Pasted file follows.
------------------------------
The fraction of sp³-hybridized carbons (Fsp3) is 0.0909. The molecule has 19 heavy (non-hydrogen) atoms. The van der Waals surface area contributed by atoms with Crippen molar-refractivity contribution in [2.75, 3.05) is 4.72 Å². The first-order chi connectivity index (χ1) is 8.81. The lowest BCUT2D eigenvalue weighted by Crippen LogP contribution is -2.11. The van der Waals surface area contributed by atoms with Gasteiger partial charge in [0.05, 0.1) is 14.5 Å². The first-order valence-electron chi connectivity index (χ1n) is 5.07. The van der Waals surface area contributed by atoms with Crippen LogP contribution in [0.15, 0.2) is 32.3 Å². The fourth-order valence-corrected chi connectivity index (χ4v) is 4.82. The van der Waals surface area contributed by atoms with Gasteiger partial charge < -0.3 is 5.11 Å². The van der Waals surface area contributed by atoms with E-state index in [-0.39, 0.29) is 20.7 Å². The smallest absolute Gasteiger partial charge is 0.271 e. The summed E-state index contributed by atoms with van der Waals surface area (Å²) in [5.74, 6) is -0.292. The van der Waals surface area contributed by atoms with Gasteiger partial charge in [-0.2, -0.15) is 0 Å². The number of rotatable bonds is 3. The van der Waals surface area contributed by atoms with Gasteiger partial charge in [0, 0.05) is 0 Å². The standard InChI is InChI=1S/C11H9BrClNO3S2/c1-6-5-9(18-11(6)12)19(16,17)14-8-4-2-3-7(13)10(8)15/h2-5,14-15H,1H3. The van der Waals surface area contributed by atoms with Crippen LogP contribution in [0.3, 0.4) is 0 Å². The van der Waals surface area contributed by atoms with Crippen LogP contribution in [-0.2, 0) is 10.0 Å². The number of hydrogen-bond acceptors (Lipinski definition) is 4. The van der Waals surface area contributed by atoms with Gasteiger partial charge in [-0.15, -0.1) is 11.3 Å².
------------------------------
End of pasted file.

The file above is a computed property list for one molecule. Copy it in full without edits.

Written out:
The fraction of sp³-hybridized carbons (Fsp3) is 0.0909. The molecule has 19 heavy (non-hydrogen) atoms. The van der Waals surface area contributed by atoms with Crippen molar-refractivity contribution in [2.75, 3.05) is 4.72 Å². The first-order chi connectivity index (χ1) is 8.81. The lowest BCUT2D eigenvalue weighted by Crippen LogP contribution is -2.11. The van der Waals surface area contributed by atoms with Gasteiger partial charge in [0.05, 0.1) is 14.5 Å². The first-order valence-electron chi connectivity index (χ1n) is 5.07. The van der Waals surface area contributed by atoms with Crippen LogP contribution in [0.15, 0.2) is 32.3 Å². The fourth-order valence-corrected chi connectivity index (χ4v) is 4.82. The van der Waals surface area contributed by atoms with Gasteiger partial charge < -0.3 is 5.11 Å². The van der Waals surface area contributed by atoms with E-state index in [-0.39, 0.29) is 20.7 Å². The smallest absolute Gasteiger partial charge is 0.271 e. The summed E-state index contributed by atoms with van der Waals surface area (Å²) in [5.74, 6) is -0.292. The van der Waals surface area contributed by atoms with Gasteiger partial charge in [-0.2, -0.15) is 0 Å². The number of rotatable bonds is 3. The van der Waals surface area contributed by atoms with Gasteiger partial charge in [0, 0.05) is 0 Å². The standard InChI is InChI=1S/C11H9BrClNO3S2/c1-6-5-9(18-11(6)12)19(16,17)14-8-4-2-3-7(13)10(8)15/h2-5,14-15H,1H3. The van der Waals surface area contributed by atoms with Crippen LogP contribution in [0.3, 0.4) is 0 Å². The van der Waals surface area contributed by atoms with Crippen LogP contribution in [-0.2, 0) is 10.0 Å². The number of hydrogen-bond acceptors (Lipinski definition) is 4. The van der Waals surface area contributed by atoms with Gasteiger partial charge in [-0.15, -0.1) is 11.3 Å².